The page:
The Conversation: The literary life of Frank Moorhouse, a giant of Australian letters – The renowned Australian author and essayist Frank Moorhouse, best known for the Edith trilogy, has passed away at the age of 83.
European Review of Books: Why we write – Ali Smith writes a letter to George Orwell.
The Wall Street Journal: ‘The Poets of Rapallo’ Review: Ezra Pound’s Fascist Paradise – “To wage a literary revolution based in Mussolini’s Italy, Pound looked to Yeats, Hemingway and others as recruits,” writes Dominic Green in his review of Lauren Arrington’s The Poets of Rapallo: How Mussolini’s Italy Shaped British, Irish, and U.S. Writers.
The Irish Times: Aingeala Flannery’s writing life: ‘I Airbnbed my house and we couch surfed for a summer’ – “Writing her first novel, The Amusements, meant taking a huge leap of faith. It has paid off, writes Jennifer O’Connell.”
Boston Globe: Refuge in a bookstore; a legacy of hate; roots of conflict – “Watching ‘Hello, Bookstore, ‘Hitler’s Mein Kampf: Prelude to the Holocaust,’ and ‘The Long Breakup’” with Peter Keough.
Hindustan Times: ‘I was reborn as a writer’ – Marie Darrieussecq, author, Pig Tales – “French writer Marie Darrieussecq’s first novel, Pig Tales is a radical novella about a woman working at a massage parlour who, as a result of the constant male gaze, slowly begins to transform into a pig.” She talks here to Arunima Mazumdar.
The Smart Set: The Status of the Book in the Age of Digital Media – Paula Marantz Cohen takes “a trip to the New York Antiquarian Book Fair.”
The Atlantic: History Is Never Only One Person’s Story – “A good group biography,” declares Talya Zax, is one which “details with curiosity the ways, trivial and tremendous, that humans influence one another.”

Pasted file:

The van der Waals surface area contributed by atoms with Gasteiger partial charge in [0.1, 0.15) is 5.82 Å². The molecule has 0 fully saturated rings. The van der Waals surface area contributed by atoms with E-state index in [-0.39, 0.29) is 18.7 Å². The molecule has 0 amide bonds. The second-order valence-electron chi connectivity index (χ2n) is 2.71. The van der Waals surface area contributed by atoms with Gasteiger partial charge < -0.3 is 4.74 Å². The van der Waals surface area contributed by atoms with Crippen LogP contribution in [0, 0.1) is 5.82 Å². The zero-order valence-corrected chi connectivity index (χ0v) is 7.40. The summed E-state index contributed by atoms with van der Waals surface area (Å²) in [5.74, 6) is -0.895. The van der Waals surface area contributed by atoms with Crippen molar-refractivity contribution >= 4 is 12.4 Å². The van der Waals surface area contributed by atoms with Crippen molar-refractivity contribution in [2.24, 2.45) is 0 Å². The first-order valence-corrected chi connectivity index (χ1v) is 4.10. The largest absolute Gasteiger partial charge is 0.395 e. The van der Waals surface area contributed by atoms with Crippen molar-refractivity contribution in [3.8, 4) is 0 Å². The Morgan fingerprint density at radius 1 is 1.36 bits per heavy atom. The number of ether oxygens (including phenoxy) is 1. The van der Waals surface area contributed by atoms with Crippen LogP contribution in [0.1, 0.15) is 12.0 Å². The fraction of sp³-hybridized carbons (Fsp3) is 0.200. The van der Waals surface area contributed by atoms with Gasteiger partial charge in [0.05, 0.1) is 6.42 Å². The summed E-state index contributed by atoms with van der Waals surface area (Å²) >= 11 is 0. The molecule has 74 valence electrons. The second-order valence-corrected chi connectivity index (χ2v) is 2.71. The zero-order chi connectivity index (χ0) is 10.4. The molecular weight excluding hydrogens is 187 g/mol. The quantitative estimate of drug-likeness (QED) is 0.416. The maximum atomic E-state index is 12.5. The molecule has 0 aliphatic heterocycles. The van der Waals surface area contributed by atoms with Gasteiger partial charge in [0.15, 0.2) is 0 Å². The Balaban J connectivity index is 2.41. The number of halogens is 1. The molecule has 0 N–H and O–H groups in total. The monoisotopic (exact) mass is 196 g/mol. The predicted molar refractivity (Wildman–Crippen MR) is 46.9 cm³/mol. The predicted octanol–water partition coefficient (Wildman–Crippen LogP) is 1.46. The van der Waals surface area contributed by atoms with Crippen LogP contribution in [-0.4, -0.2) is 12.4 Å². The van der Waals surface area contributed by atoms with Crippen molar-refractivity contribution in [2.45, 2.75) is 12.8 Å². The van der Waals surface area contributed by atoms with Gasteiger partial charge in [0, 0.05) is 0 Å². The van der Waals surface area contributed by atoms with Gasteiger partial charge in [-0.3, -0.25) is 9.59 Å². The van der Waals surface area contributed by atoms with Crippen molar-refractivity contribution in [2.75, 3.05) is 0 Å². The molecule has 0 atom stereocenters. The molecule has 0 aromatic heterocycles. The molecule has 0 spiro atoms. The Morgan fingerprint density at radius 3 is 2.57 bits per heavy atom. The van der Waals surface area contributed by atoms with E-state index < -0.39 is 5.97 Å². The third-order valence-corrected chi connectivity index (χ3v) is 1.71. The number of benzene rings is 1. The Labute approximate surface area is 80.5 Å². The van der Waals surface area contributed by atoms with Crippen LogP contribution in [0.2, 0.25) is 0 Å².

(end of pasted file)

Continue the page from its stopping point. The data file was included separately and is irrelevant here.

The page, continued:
Friedens Preis: Serhiy Zhadan to receive the 2022 Peace Prize of the German Book Trade – It has been announced that the Ukrainian poet, novelist, essayist and translator Serhiy Zhadan is to receive this year’s Peace Prize of the German Book Trade.
London Review of Books: The Ultimate Socket – Sylvia Townsend Warner’s diaries and letters demonstrate repeatedly “how important it was to her that she immerse herself in a milieu or environment,” writes David Trotter in his review of Valentine Ackland by Frances Bingham. “She felt identity above all as a relation. But she did not immerse herself […] to stay put or to sink roots. Hers was a promiscuous localism driven by the desire for changes of scene.”
Princeton University Press: Seamus Heaney, pseudonym ‘Incertus’ – “The external signs of Heaney’s inner certainty of direction, coupled with his charisma, style, and accessibility, could arouse resentment among grievance-burdened critics,” says Roy Foster.
Bachtrack: Master of the fantastical: the life and work of ETA Hoffmann – “Known today primarily for his literary works,” the German Romantic author of fantasy and Gothic horror was also a jurist, composer, music critic and artist.
Quillette: Has Olivia Manning’s ‘Fortunes of War’ Finally Found Its Moment? – “The Ukrainian war has made Manning’s writing more relevant now than at any time since it was written,” says Robin Ashenden.
Toronto Star: These 20 books will keep you reading all summer long – “From non-fiction about ‘Putin’s Wrath’ and the history of pop music to fiction about groupies, witches and older women’s passions,” Deborah Dundas discovers “the reading is plentiful.”
Gizmodo: A New J.R.R. Tolkien Collection Gathers the Author’s Writings on Middle-earth’s Second Age – Prime Video’s The Lord of the Rings: The Rings of Power will explore the era detailed in The Fall of Númenor, finds Sabina Graves.
The Sydney Morning Herald: The 25 best Australian novels of the last 25 years – “From a barbecue gone awry to the devastation of European settlement, there’s no shortage of heartbreak, havoc or hilarity in these Australian novels from the past 25 years, all worthy of a place on our bookshelves, writes Melanie Kembrey.”
The Washington Post: Bette Howland, nearly forgotten, is now getting the notice she deserves – “New editions of her books, including Things Come and Go, reveal Howland’s singular talent,” says Marion Winik.
Literary Hub: The Unnoticed Generation: How Russian Writers in Paris Grappled With the Complexities of Life Between the Wars – “Bryan Karetnyk on translating the work of Yuri Felsen.”
CBC News: Libraries in Canada hit by wave of hate, threats, as right-wing groups protest all-age drag events – “Online campaign backed by groups associated with Freedom Convoy, fuelled by anti-LGBTQ rhetoric.”